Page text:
Slow recovery of excitability and the Wenckebach phenomenon in the single guinea pig ventricular myocyte.
The cellular mechanisms of Wenckebach periodicity were investigated in single, enzymatically dissociated guinea pig ventricular myocytes, as well as in computer reconstructions of transmembrane potential of the ventricular cell. When depolarizing current pulses of the appropriate magnitude were delivered repetitively to a well-polarized myocyte, rate-dependent activation failure was observed. Such behavior accurately mimicked the Wenckebach phenomenon in cardiac activation and was the consequence of variations in cell excitability during the diastolic phase of the cardiac cycle. The recovery of cell excitability during diastole was studied through the application of single test pulses of fixed amplitude and duration at variable delays with respect to a basic train of normal action potentials. The results show that recovery of excitability is a slow process that can greatly outlast action potential duration (i.e., postrepolarization refractoriness). Two distinct types of subthreshold responses were recorded when activation failure occurred: one was tetrodotoxin- and cobalt-insensitive (type 1) and the other was sensitive to sodium-channel blockade (type 2). Type 1 responses, which were commonly associated with the typical structure of the Wenckebach phenomenon (Mobitz type 1 block), were found to be the result of the nonlinear conductance properties of the inward rectifier current, IK1. Type 2 sodium-channel-mediated responses were associated with the so-called "millisecond Wenckebach." These responses may be implicated in the mechanism of Mobitz type 2 rate-dependent block. Single-cell voltage-clamp experiments suggest that variations in excitability during diastole are a consequence of the slow deactivation kinetics of the delayed rectifier, IK. Computer simulations of the ventricular cell response to depolarizing current pulses reproduced very closely all the response patterns obtained in the experimental preparation. It is concluded that postrepolarization refractoriness and Wenckebach periodicity are properties of normal cardiac excitable cells and can be explained in terms of the voltage dependence and slow kinetics of potassium outward currents. The conditions for the occurrence of intermittent activation failure during diastole will depend on the frequency and magnitude of the driving stimulus.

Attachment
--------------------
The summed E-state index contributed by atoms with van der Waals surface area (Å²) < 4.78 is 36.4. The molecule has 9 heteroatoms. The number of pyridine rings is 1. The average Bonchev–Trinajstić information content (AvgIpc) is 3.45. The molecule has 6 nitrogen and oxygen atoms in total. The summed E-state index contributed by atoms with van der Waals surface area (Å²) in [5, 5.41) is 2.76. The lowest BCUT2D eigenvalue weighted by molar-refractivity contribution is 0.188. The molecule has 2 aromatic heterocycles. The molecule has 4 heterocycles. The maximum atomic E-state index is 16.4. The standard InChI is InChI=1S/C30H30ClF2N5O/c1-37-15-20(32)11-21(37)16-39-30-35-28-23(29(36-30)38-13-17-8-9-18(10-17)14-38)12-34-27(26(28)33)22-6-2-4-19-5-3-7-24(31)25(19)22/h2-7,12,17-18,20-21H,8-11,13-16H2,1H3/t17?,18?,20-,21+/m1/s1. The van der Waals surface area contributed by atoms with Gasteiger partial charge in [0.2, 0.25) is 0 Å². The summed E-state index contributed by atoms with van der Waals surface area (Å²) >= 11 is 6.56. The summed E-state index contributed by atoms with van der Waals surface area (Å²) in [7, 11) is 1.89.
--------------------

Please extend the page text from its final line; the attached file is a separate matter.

- Copyright © 1989 by American Heart Association